Thursday, April 8, 2010

Chloe (Rhoades)

“Chloe” Concocts Erotic Case History
Reviewed by Shirrel Rhoades

Don’t you just love a titillating erotic thriller? That delicious blend of mystery and sex is a combination to rival chocolate and peanut butter.

Director Atom Egoyan brings us one called “Chloe.” It’s a remake of a French movie “Nathalie,” which was loosely based on a Sigmund Freud case history called “Homosexuality in a Woman.”
“Chloe” is seducing audiences at the Tropic Cinema.

Amanda Seyfried (the pretty young actress from “Mama Mia” and “Dear John”) takes the title role, a call girl who is hired by a married woman to have an assignation with her wandering husband.

Julianne Moore (“A Single Man”) is Catherine, the suspicious wife who is worried about her hubby’s fidelity. Liam Neeson (“Taken”) is said spouse, a music professor named David.
Shocking, you say? A wife hiring a call girl to describe sexual encounters with husband. That’s the erotic part.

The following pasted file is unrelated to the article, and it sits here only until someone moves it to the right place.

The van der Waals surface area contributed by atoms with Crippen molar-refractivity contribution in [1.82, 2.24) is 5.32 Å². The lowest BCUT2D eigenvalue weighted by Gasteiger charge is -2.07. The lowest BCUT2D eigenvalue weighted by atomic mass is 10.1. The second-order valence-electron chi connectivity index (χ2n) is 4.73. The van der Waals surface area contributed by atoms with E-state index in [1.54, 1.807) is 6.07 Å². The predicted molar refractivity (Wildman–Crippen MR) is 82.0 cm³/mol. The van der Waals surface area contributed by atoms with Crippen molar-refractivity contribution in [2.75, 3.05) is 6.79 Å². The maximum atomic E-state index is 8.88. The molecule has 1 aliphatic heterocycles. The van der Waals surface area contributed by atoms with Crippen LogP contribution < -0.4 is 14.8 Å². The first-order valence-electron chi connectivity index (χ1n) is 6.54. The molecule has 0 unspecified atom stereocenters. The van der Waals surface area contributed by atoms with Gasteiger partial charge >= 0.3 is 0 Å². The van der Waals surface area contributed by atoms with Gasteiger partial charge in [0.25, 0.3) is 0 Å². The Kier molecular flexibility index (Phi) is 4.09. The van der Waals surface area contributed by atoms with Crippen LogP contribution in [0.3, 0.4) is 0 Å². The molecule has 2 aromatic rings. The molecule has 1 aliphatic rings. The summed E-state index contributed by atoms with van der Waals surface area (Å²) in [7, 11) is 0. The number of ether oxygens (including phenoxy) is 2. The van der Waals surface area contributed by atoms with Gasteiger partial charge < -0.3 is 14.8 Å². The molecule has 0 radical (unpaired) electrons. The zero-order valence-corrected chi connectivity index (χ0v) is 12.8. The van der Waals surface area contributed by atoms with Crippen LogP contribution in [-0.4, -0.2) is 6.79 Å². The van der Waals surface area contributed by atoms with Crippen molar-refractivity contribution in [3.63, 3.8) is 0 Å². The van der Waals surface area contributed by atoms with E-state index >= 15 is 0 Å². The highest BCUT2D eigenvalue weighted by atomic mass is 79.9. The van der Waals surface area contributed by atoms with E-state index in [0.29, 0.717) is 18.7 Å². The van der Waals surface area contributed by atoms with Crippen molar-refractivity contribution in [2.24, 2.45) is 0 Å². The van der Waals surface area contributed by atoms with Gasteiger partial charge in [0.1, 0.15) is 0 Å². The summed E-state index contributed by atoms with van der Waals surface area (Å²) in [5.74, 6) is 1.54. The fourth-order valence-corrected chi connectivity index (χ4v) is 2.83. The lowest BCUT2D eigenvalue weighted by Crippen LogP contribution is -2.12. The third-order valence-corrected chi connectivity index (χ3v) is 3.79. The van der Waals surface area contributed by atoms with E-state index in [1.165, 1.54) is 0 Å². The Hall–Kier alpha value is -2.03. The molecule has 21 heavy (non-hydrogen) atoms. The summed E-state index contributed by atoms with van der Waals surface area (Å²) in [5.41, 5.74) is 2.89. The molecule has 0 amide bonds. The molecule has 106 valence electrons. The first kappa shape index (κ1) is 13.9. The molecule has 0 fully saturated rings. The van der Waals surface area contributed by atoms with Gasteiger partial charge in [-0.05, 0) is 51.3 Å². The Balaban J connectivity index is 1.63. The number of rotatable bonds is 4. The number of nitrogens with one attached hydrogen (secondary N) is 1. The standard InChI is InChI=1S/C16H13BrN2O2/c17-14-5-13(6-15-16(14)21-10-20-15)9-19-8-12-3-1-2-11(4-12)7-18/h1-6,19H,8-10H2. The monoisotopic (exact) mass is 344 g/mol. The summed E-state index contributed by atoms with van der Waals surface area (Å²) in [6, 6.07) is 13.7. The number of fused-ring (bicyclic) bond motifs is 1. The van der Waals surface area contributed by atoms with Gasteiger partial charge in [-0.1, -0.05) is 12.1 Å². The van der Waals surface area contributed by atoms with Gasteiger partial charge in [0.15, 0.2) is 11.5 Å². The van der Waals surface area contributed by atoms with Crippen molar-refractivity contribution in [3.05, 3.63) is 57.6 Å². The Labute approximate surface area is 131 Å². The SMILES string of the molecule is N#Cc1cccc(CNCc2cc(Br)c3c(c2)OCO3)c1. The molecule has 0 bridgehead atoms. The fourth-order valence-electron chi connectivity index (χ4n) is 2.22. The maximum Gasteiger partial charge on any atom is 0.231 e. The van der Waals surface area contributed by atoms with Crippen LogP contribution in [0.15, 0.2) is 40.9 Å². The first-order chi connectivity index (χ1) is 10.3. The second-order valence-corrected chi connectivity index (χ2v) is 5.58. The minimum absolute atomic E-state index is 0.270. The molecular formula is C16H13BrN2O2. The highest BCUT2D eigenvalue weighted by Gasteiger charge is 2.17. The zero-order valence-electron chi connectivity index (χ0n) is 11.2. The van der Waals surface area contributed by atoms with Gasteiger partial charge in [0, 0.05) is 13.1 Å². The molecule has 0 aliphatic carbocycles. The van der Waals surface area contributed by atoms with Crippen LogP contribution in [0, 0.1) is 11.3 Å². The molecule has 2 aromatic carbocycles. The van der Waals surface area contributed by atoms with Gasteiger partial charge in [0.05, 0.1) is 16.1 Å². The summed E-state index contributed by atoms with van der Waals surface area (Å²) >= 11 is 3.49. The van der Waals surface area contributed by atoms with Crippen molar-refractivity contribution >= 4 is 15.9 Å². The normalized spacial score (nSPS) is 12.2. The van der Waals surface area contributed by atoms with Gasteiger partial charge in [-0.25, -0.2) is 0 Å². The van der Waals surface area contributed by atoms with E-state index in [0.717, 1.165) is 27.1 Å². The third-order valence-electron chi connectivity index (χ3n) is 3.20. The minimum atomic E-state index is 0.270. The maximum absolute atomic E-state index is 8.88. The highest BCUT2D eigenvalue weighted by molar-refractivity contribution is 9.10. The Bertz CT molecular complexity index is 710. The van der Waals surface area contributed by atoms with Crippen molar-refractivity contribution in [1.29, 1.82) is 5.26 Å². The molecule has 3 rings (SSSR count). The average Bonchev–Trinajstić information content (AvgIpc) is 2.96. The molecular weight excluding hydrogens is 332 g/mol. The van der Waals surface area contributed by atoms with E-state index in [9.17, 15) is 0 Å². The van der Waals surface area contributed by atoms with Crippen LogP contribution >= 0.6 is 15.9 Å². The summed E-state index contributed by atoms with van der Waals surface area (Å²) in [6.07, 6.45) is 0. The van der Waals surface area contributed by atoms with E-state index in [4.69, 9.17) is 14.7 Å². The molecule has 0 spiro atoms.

But as wife and call girl get together for these reports, there’s an attraction. Next thing you know, the two women are having an affair. That’s the erotic part too.
So where’s the mystery? Well, maybe the call girl isn’t what she seems to be. Maybe there’s an element of … untruth in her reports.

Why would a woman engage a prostitute to flirt with her husband and report back rather than hire a private investigator?

In answer, Atom Egoyan hints at the Freudian underpinnings. And he revels in the plot twist his story unveils. “As Chloe says in the beginning, she prides herself on how the client wants to be touched, or what they want to hear. But even in how well-versed this character is, this is a very unusual situation that she’s facing.”

The film’s shocking ending (no, I won’t give it away) has audiences divided. Some hate it; some think it perfect. However, be forewarned that the outcome of this tragic tale differs from the original French version.

Other parts of the script were rewritten on the fly to accommodate Liam Neeson’s absence from the filming when his wife Natasha Richardson died in a skiing accident.

So “Chloe” stands on its own. Not quite like the French film. Not quite like Freud’s case study. Not quite like director Egoyan’s original vision.

But if you like erotic thrillers …
[from Solares Hill]

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